Cite This Page:

Children's Mercy Hospital. "Fifty-hour whole genome sequencing provides rapid diagnosis for children with genetic disorders." ScienceDaily. ScienceDaily, 3 October 2012. <www.sciencedaily.com/releases/2012/10/121003141404.htm>.
Children's Mercy Hospital. (2012, October 3). Fifty-hour whole genome sequencing provides rapid diagnosis for children with genetic disorders. ScienceDaily. Retrieved April 21, 2014 from www.sciencedaily.com/releases/2012/10/121003141404.htm
Children's Mercy Hospital. "Fifty-hour whole genome sequencing provides rapid diagnosis for children with genetic disorders." ScienceDaily. www.sciencedaily.com/releases/2012/10/121003141404.htm (accessed April 21, 2014).

Share This



More Health & Medicine News

Monday, April 21, 2014

Featured Research

from universities, journals, and other organizations


Featured Videos

from AP, Reuters, AFP, and other news services

Breakfast Foods Are Getting Pricier

Breakfast Foods Are Getting Pricier

AP (Apr. 21, 2014) Breakfast is now being served with a side of sticker shock. The cost of morning staples like bacon, coffee and orange juice is on the rise because of global supply problems. (April 21) Video provided by AP
Powered by NewsLook.com
Nine-Month-Old Baby Can't Open His Mouth

Nine-Month-Old Baby Can't Open His Mouth

Newsy (Apr. 19, 2014) Nine-month-old Wyatt Scott was born with a rare disorder called congenital trismus, which prevents him from opening his mouth. Video provided by Newsy
Powered by NewsLook.com
'Holy Grail' Of Weight Loss? New Find Could Be It

'Holy Grail' Of Weight Loss? New Find Could Be It

Newsy (Apr. 18, 2014) In a potential breakthrough for future obesity treatments, scientists have used MRI scans to pinpoint brown fat in a living adult for the first time. Video provided by Newsy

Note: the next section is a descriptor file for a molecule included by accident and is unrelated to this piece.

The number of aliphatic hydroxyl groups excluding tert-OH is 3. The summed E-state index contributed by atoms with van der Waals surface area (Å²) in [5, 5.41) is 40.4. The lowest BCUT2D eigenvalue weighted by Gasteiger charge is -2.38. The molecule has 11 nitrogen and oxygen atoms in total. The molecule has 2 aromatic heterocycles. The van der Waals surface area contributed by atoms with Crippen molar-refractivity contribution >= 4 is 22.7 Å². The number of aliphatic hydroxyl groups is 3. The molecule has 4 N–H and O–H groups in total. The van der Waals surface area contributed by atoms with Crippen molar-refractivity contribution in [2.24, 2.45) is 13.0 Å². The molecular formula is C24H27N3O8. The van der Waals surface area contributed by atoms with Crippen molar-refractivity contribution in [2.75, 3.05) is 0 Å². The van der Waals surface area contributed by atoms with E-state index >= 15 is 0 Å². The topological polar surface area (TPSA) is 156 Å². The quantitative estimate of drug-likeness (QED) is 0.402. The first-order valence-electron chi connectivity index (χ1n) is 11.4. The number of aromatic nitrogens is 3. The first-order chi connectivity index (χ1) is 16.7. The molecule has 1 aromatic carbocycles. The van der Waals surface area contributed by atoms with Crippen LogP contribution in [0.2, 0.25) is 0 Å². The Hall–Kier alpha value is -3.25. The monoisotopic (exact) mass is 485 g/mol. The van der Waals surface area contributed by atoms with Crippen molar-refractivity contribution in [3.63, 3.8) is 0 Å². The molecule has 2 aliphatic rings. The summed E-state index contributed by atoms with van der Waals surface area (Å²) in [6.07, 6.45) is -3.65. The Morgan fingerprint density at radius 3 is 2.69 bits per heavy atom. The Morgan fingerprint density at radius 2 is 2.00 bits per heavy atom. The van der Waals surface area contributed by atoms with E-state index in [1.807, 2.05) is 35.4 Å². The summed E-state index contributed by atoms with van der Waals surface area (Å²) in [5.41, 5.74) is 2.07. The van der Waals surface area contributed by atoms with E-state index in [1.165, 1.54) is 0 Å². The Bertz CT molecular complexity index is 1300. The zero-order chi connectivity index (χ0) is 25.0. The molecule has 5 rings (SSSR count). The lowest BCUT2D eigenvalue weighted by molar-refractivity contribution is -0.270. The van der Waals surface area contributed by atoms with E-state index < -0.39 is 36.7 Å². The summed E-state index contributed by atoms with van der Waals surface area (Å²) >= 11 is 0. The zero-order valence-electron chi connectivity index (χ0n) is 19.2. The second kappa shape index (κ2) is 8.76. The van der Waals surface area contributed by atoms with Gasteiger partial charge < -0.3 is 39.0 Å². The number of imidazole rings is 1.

Powered by NewsLook.com
Little Progress Made In Fighting Food Poisoning, CDC Says

Little Progress Made In Fighting Food Poisoning, CDC Says

Newsy (Apr. 18, 2014) A new report shows rates of two foodborne infections increased in the U.S. in recent years, while salmonella actually dropped 9 percent. Video provided by Newsy
Powered by NewsLook.com

Search ScienceDaily

Number of stories in archives: 140,361

Find with keyword(s):
Enter a keyword or phrase to search ScienceDaily for related topics and research stories.

Save/Print:
Share:

Breaking News:
from the past week

In Other News

... from NewsDaily.com

Science News

Health News

Environment News

Technology News



Save/Print:
Share:

Free Subscriptions


Get the latest science news with ScienceDaily's free email newsletters, updated daily and weekly. Or view hourly updated newsfeeds in your RSS reader:

Get Social & Mobile


Keep up to date with the latest news from ScienceDaily via social networks and mobile apps:

Have Feedback?


Tell us what you think of ScienceDaily -- we welcome both positive and negative comments. Have any problems using the site? Questions?
Mobile: iPhone Android Web
Follow: Facebook Twitter Google+
Subscribe: RSS Feeds Email Newsletters
Latest Headlines Health & Medicine Mind & Brain Space & Time Matter & Energy Computers & Math Plants & Animals Earth & Climate Fossils & Ruins